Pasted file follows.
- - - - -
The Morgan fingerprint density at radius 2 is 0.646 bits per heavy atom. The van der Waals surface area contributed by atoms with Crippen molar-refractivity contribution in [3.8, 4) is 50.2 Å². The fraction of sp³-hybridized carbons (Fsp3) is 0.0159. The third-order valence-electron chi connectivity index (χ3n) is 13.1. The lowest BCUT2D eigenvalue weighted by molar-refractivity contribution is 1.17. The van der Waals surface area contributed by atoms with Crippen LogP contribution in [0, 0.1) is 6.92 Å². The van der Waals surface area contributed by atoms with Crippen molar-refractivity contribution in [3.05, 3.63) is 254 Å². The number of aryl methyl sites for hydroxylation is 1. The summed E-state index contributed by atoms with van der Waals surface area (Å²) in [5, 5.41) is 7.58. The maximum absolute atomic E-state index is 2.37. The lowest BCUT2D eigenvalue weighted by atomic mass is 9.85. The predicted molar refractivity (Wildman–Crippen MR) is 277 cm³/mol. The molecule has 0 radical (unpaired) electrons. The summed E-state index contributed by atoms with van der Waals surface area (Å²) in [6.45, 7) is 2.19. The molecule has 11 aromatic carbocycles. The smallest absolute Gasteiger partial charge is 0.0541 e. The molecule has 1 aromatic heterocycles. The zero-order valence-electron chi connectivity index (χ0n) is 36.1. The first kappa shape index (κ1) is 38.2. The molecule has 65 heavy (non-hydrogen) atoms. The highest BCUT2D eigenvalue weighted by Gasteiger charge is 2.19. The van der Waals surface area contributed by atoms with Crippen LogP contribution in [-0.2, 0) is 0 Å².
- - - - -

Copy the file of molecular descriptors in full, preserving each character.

The Morgan fingerprint density at radius 2 is 0.646 bits per heavy atom. The van der Waals surface area contributed by atoms with Crippen molar-refractivity contribution in [3.8, 4) is 50.2 Å². The fraction of sp³-hybridized carbons (Fsp3) is 0.0159. The third-order valence-electron chi connectivity index (χ3n) is 13.1. The lowest BCUT2D eigenvalue weighted by molar-refractivity contribution is 1.17. The van der Waals surface area contributed by atoms with Crippen LogP contribution in [0, 0.1) is 6.92 Å². The van der Waals surface area contributed by atoms with Crippen molar-refractivity contribution in [3.05, 3.63) is 254 Å². The number of aryl methyl sites for hydroxylation is 1. The summed E-state index contributed by atoms with van der Waals surface area (Å²) in [5, 5.41) is 7.58. The maximum absolute atomic E-state index is 2.37. The lowest BCUT2D eigenvalue weighted by atomic mass is 9.85. The predicted molar refractivity (Wildman–Crippen MR) is 277 cm³/mol. The molecule has 0 radical (unpaired) electrons. The summed E-state index contributed by atoms with van der Waals surface area (Å²) in [6.45, 7) is 2.19. The molecule has 11 aromatic carbocycles. The smallest absolute Gasteiger partial charge is 0.0541 e. The molecule has 1 aromatic heterocycles. The zero-order valence-electron chi connectivity index (χ0n) is 36.1. The first kappa shape index (κ1) is 38.2. The molecule has 65 heavy (non-hydrogen) atoms. The highest BCUT2D eigenvalue weighted by Gasteiger charge is 2.19. The van der Waals surface area contributed by atoms with Crippen LogP contribution in [-0.2, 0) is 0 Å².